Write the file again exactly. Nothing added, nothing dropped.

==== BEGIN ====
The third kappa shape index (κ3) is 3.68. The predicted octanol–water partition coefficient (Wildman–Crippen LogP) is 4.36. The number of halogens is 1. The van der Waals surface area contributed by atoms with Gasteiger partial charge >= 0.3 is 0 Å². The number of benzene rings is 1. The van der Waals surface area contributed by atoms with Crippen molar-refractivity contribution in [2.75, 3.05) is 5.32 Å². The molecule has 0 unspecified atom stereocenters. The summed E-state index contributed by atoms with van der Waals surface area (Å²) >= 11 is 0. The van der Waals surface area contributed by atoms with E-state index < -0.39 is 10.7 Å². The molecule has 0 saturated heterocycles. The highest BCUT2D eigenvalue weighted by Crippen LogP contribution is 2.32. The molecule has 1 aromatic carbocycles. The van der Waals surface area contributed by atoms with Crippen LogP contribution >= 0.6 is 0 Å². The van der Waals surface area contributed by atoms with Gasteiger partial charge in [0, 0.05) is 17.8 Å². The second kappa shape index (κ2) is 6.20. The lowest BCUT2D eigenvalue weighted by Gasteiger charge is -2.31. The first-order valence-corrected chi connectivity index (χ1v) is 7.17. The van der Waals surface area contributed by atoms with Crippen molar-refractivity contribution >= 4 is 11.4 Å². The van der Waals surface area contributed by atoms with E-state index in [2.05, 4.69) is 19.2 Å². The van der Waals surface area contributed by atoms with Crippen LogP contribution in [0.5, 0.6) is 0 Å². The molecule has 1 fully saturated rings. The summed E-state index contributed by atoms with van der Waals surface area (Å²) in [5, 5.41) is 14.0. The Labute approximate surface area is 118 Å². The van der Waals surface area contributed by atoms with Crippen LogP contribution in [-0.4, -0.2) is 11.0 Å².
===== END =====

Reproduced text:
The third kappa shape index (κ3) is 3.68. The predicted octanol–water partition coefficient (Wildman–Crippen LogP) is 4.36. The number of halogens is 1. The van der Waals surface area contributed by atoms with Gasteiger partial charge >= 0.3 is 0 Å². The number of benzene rings is 1. The van der Waals surface area contributed by atoms with Crippen molar-refractivity contribution in [2.75, 3.05) is 5.32 Å². The molecule has 0 unspecified atom stereocenters. The summed E-state index contributed by atoms with van der Waals surface area (Å²) >= 11 is 0. The van der Waals surface area contributed by atoms with E-state index < -0.39 is 10.7 Å². The molecule has 0 saturated heterocycles. The highest BCUT2D eigenvalue weighted by Crippen LogP contribution is 2.32. The molecule has 1 aromatic carbocycles. The van der Waals surface area contributed by atoms with Crippen LogP contribution >= 0.6 is 0 Å². The van der Waals surface area contributed by atoms with Gasteiger partial charge in [0, 0.05) is 17.8 Å². The second kappa shape index (κ2) is 6.20. The lowest BCUT2D eigenvalue weighted by Gasteiger charge is -2.31. The first-order valence-corrected chi connectivity index (χ1v) is 7.17. The van der Waals surface area contributed by atoms with Crippen molar-refractivity contribution >= 4 is 11.4 Å². The van der Waals surface area contributed by atoms with E-state index in [2.05, 4.69) is 19.2 Å². The van der Waals surface area contributed by atoms with Crippen LogP contribution in [0.5, 0.6) is 0 Å². The molecule has 1 fully saturated rings. The summed E-state index contributed by atoms with van der Waals surface area (Å²) in [5, 5.41) is 14.0. The Labute approximate surface area is 118 Å². The van der Waals surface area contributed by atoms with Crippen LogP contribution in [-0.4, -0.2) is 11.0 Å².